Published: January 14th, 2014
By: Jessica Khoury
On Skin Island, even the laws of creation can be broken.
On a remote island in the Pacific, Corpus scientists have taken test tube embryos and given them life. These beings -- the Vitros -- have knowledge and abilities most humans can only dream of. But they also have one enormous flaw.
Sophie Crue is determined to get to Skin Island and find her mother, a scientist who left Sophie behind years ago. With the help of Jim Julien, a young charter pilot, she arrives -- and discovers a terrifying secret she never imagined: she has a Vitro twin, Lux, who is the culmination of Corpus' dangerous research.
Now Sophie is torn between reuniting with the mother who betrayed her and protecting the genetically enhanced twin she never knew existed. But untangling the twisted strands of these relationships will have to wait, for Sophie and Jim are about to discover what happens when science stretches too far beyond its reach.
I am a huge fan of Jessica Khoury's debut novel, Origin. I enjoyed reading a science fiction book focusing on the dangers of experimentation, that was just the right balance of science, action and romance. So of course I was absolutely DYING to read Vitro as soon as I knew it existed! I figured that, knowing it was in the same universe as Origin, it would pretty damn awesome and strike a good balance once more. That said I did enjoy all of the beautiful descriptions and the dual POV was far more well done than a lot of authors manage. But for me this book had the same issue that another author's (Cat Patrick) did post debut. It had the Goldilocks Syndrome. This is something made up by me, to describe a phenomenon of a perfectly balanced debut, followed by truly good books that are just not quite right. Too hot, too cold, etc. For me the biggest problem with Vitro was the character development - or lack thereof. The plot is great stuff for a science fiction YA - what are at first belived to be clones, altered on a fundamental level by scientific experimentation. It turns out that they are unused, previously frozen embryos that were previously normal human beings. But the scientists working for Corpus have altered them into something resembling slaves by implanting a microchip in their brains during development. The chip causes imprinting to occur - the person (known as a Vitro) will automatically live for the first person they see upon waking for the first time. They will protect them, love them, and even die for them if necessary.
The three main characters in this book are normal girl Sophie Crue, whose mother is a scientist on the Vitro project, her childhood friend (and pilot) Jim Julien and Sophie's twin sister, a Vitro named Lux. Sophie has gone to Skin Island to find her Mom, who she believes is in trouble after a cryptic and worrying email that seems to be from her. Trying to find a way to the island, Sophie runs across her old friend Jim Julien from when she lived on Guam as a child. Now he has a pilot's license - and just as much of a sense of adventure as he did when they were kids. But going to Skin Island is even more dangerous than Sophie and Jim ever imagined. When the two get separated, Sophie is mistaken for Lux and shown off to a potential buyer by her own Mother - while Jim is going back to the plane with Lux who he's 'rescued' thinking she was Sophie! With sinister forces working against them, a corporation driven by evil greed and secrets and people who will stop at nothing to kill them all three teens are in for a ride. But will things end happily ever after for all of them?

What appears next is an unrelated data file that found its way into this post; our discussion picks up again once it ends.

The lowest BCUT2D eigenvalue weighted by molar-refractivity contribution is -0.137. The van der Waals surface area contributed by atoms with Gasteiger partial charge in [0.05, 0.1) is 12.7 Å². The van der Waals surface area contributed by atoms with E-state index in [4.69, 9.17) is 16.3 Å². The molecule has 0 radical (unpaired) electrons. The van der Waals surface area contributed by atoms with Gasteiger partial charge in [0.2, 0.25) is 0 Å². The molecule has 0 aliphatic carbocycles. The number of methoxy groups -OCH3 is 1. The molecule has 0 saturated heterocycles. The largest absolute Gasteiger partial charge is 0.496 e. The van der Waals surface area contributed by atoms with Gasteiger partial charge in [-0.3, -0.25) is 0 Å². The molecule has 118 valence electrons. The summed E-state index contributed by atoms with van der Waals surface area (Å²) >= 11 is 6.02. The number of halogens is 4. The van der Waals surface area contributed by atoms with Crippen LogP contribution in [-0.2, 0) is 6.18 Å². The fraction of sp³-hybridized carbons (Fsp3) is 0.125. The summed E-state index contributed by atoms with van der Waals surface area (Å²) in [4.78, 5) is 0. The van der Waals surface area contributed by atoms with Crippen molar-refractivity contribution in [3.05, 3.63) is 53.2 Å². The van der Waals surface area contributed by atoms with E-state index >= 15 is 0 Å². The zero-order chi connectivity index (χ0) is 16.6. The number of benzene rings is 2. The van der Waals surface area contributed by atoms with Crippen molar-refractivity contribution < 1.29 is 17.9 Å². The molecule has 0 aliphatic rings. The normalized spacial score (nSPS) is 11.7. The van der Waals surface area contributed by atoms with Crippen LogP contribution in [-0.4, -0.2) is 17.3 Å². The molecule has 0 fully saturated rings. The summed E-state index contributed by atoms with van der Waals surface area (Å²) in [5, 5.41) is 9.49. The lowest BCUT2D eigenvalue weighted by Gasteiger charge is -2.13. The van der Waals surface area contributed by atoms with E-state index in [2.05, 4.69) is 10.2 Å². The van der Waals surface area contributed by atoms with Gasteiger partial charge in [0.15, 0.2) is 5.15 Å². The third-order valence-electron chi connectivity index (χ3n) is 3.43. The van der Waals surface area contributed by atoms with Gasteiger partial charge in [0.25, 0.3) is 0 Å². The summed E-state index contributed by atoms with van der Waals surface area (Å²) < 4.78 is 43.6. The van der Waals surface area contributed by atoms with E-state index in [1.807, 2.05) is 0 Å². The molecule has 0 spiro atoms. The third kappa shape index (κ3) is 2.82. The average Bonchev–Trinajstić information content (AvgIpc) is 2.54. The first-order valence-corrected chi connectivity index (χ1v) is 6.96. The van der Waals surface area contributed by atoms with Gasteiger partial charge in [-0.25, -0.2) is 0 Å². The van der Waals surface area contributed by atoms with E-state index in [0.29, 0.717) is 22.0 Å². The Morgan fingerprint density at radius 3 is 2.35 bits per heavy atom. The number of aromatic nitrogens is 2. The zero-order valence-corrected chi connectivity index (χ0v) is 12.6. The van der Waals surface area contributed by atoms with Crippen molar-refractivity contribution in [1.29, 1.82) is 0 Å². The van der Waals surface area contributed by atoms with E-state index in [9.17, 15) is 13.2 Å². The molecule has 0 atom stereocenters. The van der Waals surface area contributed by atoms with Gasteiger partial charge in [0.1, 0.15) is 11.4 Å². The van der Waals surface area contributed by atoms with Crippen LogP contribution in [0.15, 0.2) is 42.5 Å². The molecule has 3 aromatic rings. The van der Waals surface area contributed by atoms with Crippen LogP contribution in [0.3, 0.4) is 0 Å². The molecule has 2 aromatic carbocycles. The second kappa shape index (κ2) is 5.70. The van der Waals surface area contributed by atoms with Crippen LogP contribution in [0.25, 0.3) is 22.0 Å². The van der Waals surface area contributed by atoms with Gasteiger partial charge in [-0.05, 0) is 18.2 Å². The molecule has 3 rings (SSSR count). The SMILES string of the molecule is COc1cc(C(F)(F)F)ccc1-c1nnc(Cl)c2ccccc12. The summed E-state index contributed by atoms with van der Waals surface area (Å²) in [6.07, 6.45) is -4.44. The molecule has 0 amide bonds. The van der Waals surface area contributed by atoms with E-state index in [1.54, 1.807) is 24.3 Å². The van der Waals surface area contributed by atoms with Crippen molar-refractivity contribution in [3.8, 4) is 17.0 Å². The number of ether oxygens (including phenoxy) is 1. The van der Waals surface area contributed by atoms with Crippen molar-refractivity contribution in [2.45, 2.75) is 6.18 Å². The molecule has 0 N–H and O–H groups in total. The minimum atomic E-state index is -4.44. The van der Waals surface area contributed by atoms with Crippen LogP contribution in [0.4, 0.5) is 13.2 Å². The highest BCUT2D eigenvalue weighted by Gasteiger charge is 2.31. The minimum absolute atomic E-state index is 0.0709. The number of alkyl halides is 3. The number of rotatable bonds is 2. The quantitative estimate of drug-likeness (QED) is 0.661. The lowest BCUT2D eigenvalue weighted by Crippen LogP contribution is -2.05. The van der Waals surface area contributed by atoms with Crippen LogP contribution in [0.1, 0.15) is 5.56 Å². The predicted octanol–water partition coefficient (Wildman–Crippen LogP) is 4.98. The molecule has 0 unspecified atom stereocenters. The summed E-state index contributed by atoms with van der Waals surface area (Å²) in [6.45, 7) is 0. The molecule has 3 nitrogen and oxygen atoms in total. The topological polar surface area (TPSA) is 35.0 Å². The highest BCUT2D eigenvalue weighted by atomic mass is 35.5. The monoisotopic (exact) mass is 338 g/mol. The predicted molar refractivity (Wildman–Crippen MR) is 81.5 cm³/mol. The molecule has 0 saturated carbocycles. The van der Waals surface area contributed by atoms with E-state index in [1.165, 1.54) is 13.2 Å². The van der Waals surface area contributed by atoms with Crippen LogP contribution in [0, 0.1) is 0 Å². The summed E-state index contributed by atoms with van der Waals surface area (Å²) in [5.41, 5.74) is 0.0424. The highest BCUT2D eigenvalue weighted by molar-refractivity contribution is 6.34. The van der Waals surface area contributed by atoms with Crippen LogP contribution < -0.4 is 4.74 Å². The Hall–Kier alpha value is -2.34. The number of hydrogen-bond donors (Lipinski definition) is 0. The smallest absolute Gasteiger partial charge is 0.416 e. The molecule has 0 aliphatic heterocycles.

For carrying an entire book, we know almost next to nothing about Sophie or Jim (even by the time the novel ended). Sure the blanks have been kind of filled in alongside all the "deep dark secrets", but nothing truly personal or insightful into their past experiences and personalities as individuals. They came across as stereotypes, and cardboard placeholders to move along the action and the plot. I could have easily replaced Sophie with Lux and as long as neither of them spoke, not noticed a difference. No one else did either, if the amount of time they traded places undetected is any indication! Jim was also very dull to me character-wise. Let's go to an island all the locals avoid like the plague, because I have a crush on a girl I haven't seen in almost a decade and a half. Really bright idea Jim-bo! That said, while I didn't get anything heavily emotional from it and the identity of the "real" villain was laughably obvious from less than 100 pages into the book, it was still a fun and easy read. I enjoyed it for what it was - an action film in book form. I will definitely read whatever Khoury writes next, because I am a fan of both Origin and Vitro. And I will be endlessly curious to see if she can reattain the perfection of her first novel once more. I'd recommend to those looking for a book that will make you ask semi-deep questions, but also give you the opportunity to enjoy Bruce Willis-worthy explosions! :D
VERDICT: 3/5 Stars
*I received this book as part of Around the World ARC Tours, run by the lovely Princess Bookie. No favors or money were exchanged for this review. This book was published January 14th, 2014.*